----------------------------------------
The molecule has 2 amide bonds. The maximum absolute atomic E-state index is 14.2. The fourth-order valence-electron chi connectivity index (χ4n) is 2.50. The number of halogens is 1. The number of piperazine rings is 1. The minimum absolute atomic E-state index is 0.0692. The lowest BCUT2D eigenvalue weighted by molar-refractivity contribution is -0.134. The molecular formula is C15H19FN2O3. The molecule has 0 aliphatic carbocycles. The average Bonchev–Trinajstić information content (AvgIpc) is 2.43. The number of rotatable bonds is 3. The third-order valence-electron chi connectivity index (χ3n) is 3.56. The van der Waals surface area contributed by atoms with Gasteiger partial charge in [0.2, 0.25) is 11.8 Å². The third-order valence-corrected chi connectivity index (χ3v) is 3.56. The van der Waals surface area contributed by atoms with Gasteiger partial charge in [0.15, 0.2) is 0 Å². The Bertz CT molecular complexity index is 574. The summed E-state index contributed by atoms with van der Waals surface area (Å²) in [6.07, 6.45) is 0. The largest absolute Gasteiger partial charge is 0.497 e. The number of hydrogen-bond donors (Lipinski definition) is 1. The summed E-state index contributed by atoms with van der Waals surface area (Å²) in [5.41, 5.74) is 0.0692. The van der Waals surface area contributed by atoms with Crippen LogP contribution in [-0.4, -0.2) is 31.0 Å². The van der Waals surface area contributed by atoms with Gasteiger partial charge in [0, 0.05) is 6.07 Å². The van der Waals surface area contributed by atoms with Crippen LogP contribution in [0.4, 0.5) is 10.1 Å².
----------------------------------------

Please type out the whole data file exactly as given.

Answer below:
The molecule has 2 amide bonds. The maximum absolute atomic E-state index is 14.2. The fourth-order valence-electron chi connectivity index (χ4n) is 2.50. The number of halogens is 1. The number of piperazine rings is 1. The minimum absolute atomic E-state index is 0.0692. The lowest BCUT2D eigenvalue weighted by molar-refractivity contribution is -0.134. The molecular formula is C15H19FN2O3. The molecule has 0 aliphatic carbocycles. The average Bonchev–Trinajstić information content (AvgIpc) is 2.43. The number of rotatable bonds is 3. The third-order valence-electron chi connectivity index (χ3n) is 3.56. The van der Waals surface area contributed by atoms with Gasteiger partial charge in [0.2, 0.25) is 11.8 Å². The third-order valence-corrected chi connectivity index (χ3v) is 3.56. The van der Waals surface area contributed by atoms with Gasteiger partial charge in [0.15, 0.2) is 0 Å². The Bertz CT molecular complexity index is 574. The summed E-state index contributed by atoms with van der Waals surface area (Å²) in [6.07, 6.45) is 0. The largest absolute Gasteiger partial charge is 0.497 e. The number of hydrogen-bond donors (Lipinski definition) is 1. The summed E-state index contributed by atoms with van der Waals surface area (Å²) in [5.41, 5.74) is 0.0692. The van der Waals surface area contributed by atoms with Crippen LogP contribution in [-0.4, -0.2) is 31.0 Å². The van der Waals surface area contributed by atoms with Gasteiger partial charge in [0, 0.05) is 6.07 Å². The van der Waals surface area contributed by atoms with Crippen LogP contribution in [0.4, 0.5) is 10.1 Å².